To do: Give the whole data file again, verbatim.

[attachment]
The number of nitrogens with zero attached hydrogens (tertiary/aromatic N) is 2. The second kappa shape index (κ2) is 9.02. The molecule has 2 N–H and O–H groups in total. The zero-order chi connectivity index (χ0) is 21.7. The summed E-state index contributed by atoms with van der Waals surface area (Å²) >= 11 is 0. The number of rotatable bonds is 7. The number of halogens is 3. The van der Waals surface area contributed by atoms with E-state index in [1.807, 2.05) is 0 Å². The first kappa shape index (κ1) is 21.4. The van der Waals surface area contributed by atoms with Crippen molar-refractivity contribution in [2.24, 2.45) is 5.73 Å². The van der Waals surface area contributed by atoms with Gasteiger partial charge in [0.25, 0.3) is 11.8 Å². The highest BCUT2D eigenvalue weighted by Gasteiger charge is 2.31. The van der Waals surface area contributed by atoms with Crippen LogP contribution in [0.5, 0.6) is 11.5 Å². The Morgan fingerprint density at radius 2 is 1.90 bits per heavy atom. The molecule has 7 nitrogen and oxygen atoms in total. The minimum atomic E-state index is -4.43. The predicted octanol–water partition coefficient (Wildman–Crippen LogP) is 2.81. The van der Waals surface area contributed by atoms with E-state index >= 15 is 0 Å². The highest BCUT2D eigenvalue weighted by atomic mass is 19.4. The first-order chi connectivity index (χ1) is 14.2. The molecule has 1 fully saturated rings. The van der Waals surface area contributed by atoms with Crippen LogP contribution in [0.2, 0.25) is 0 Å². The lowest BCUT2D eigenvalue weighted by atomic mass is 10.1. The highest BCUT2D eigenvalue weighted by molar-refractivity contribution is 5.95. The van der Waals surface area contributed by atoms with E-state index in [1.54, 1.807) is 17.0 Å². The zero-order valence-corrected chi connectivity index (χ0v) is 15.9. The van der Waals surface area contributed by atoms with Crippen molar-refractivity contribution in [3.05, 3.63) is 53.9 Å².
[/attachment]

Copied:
The number of nitrogens with zero attached hydrogens (tertiary/aromatic N) is 2. The second kappa shape index (κ2) is 9.02. The molecule has 2 N–H and O–H groups in total. The zero-order chi connectivity index (χ0) is 21.7. The summed E-state index contributed by atoms with van der Waals surface area (Å²) >= 11 is 0. The number of rotatable bonds is 7. The number of halogens is 3. The van der Waals surface area contributed by atoms with E-state index in [1.807, 2.05) is 0 Å². The first kappa shape index (κ1) is 21.4. The van der Waals surface area contributed by atoms with Crippen molar-refractivity contribution in [2.24, 2.45) is 5.73 Å². The van der Waals surface area contributed by atoms with Gasteiger partial charge in [0.25, 0.3) is 11.8 Å². The highest BCUT2D eigenvalue weighted by Gasteiger charge is 2.31. The van der Waals surface area contributed by atoms with Crippen LogP contribution in [0.5, 0.6) is 11.5 Å². The Morgan fingerprint density at radius 2 is 1.90 bits per heavy atom. The molecule has 7 nitrogen and oxygen atoms in total. The minimum atomic E-state index is -4.43. The predicted octanol–water partition coefficient (Wildman–Crippen LogP) is 2.81. The van der Waals surface area contributed by atoms with E-state index >= 15 is 0 Å². The highest BCUT2D eigenvalue weighted by atomic mass is 19.4. The first-order chi connectivity index (χ1) is 14.2. The molecule has 1 fully saturated rings. The van der Waals surface area contributed by atoms with Crippen LogP contribution in [0.2, 0.25) is 0 Å². The lowest BCUT2D eigenvalue weighted by atomic mass is 10.1. The highest BCUT2D eigenvalue weighted by molar-refractivity contribution is 5.95. The van der Waals surface area contributed by atoms with E-state index in [1.54, 1.807) is 17.0 Å². The zero-order valence-corrected chi connectivity index (χ0v) is 15.9. The van der Waals surface area contributed by atoms with Crippen molar-refractivity contribution in [3.05, 3.63) is 53.9 Å².